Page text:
Thursday, 13 March 2014

An Intimate Look at Writing Samsara - A Guest Blog By James Ninness

I wrote the first draft of SAMSARA almost a decade ago. After a six to seven month stint in Tucson, Arizona, I moved to Orange County to live with my friend, Brett.

Brett happened to have a house full of creative-types who went to school with him at Chapman, a rather popular film school. There were actors and directors and writers and editors - eight or nine of us in total, all living under one roof. At any given time there were plays, films, television pilots and/or writing meetings happening in or around the house. It was a place of great creative juju.

Up to that point, I had written only short stories and poetry (most of it terrible), but the environment pushed me to try my hand at screenplays. One of the first I put out was a reimagining of a poem I wrote that dealt with endless cycles. In the poem, a character wakes up and lives the same day over and over without knowing it, like Groundhog Day without the comedy. The screenplay, however, featured five characters whose stories interlinked into a single, never-ending story that picked up where it ended, and could potentially run forever.

I only shared the screenplay with three people. Of them, one had anything nice to say about it. I hid the screenplay deep in the recesses of my hard drive and moved on with life.

I’m going to try not to spoil anything here, but in SAMSARA there are four characters who make all of their decisions based on fear: a fear of hurting, a fear of loneliness, a fear of failing, and a fear of rejection. I continue to struggle with each one of these fears on a daily basis - I think a lot of people do - but I don’t think I suffered under the weight of these fears more at any point in my life than I did in Tucson.

I moved from Tucson from San Diego after a brutal break-up. I managed to secure a job at a local coffee shop, a small studio apartment across the street from said cafĂ©, and a six-hour ride out there (I didn’t own a car at the time). My entire period in Tucson can be summed up as a series of bad decisions. Sex. Drugs. Alcohol. I went from 210 pounds to 150. It was the single most self-destructive period of my life.

I hit bottom. Hitting bottom was exactly what I needed.

When I finally left Arizona, it was only because I had no money left to pay rent and was, quite literally, about to be homeless; that’s not an exaggeration: I was holding an intent-to-evict notice on my patio, thinking about nearby places I might be able to squat. As if on queue, two weeks before I was told I had to leave the apartment, I got an out-of-nowhere phone call from Brett asking if I’d be interested in taking a to-be-empty room in his house. Serendipity.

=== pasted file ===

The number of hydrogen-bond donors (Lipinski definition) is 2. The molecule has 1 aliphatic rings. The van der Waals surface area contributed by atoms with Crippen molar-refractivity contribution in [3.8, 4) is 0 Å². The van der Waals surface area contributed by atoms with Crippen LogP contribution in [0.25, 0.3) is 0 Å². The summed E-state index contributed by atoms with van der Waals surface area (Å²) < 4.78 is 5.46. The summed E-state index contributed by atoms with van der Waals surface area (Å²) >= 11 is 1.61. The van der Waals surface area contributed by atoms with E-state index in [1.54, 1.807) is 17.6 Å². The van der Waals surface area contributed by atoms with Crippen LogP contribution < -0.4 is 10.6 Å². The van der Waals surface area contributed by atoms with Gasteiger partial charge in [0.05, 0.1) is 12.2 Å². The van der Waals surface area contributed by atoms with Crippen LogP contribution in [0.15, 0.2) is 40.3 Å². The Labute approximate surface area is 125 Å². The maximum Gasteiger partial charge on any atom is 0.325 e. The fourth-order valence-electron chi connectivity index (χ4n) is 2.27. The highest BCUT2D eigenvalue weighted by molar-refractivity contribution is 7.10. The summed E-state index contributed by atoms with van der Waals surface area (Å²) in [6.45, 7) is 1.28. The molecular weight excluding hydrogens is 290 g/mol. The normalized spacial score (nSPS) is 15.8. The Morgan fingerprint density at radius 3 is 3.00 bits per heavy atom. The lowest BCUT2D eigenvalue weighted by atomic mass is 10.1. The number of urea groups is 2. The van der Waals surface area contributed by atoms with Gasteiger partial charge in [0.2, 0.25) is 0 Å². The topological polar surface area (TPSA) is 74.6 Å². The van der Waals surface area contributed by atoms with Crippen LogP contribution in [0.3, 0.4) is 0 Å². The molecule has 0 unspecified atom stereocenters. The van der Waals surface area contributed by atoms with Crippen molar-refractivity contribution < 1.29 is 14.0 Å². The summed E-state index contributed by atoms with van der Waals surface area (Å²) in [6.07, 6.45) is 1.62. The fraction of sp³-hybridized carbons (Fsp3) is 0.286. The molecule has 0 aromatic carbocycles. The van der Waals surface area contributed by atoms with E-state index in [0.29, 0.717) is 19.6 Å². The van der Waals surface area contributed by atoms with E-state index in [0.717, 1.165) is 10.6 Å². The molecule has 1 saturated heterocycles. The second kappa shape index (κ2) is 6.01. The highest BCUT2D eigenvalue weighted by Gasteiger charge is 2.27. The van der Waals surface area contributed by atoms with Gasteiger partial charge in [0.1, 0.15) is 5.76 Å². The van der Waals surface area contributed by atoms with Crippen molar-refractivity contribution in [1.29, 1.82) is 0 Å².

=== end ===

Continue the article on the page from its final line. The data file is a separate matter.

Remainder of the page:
After I arrived in Orange I stopped using drugs altogether and vowed off women, convinced that the monks had it right. A few months in I met my now-wife. She made me want to go back to school, so I did. I got my degree and started climbing out of the social shit-hole I had dug for myself. Here I am, several years later, married, the father of two beautiful girls, writing and working and loving my life.

So what made me bring back SAMSARA? One of the people I met in Tucson sent me a correspondence several months ago. In it they haphazardly filled me in on the details of their life before eventually asking me for money. Apparently this person became a stripper* when I left, then a drug addict, and then a prostitute. I’m not sure where they’re at now… I wrote back to them but have not received a reply.

I’m not ashamed to say that I cried after reading their email.

The SAMSARA screenplay was dusted off, transformed from a short film to a comic book, and eventually produced into what you can now find on Amazon.

I got out of my rut. Thanks to Brett, my wife, two friends from Tucson, and a few of the people I met in Orange County, I was able to find scrape my way out of what could have been my demise. Not everybody gets to do that.

SAMSARA was written for the people who need an immediate perspective shift. It can be hard to see our lives from the outside looking in. I still think it’s normal to fear hurting, loneliness, failing, and rejection. I do not, however, believe it is possible to escape our cycle of suffering when we let those fears guide our decision-making process. It’s terrifyingly simple to get caught up in a cycle of suck.

A little perspective can be emancipating.

*I know that friend’s journey was his or her own and this should in no way be read as an indictment of strippers as a profession leading to drug-addicted prostitutes.

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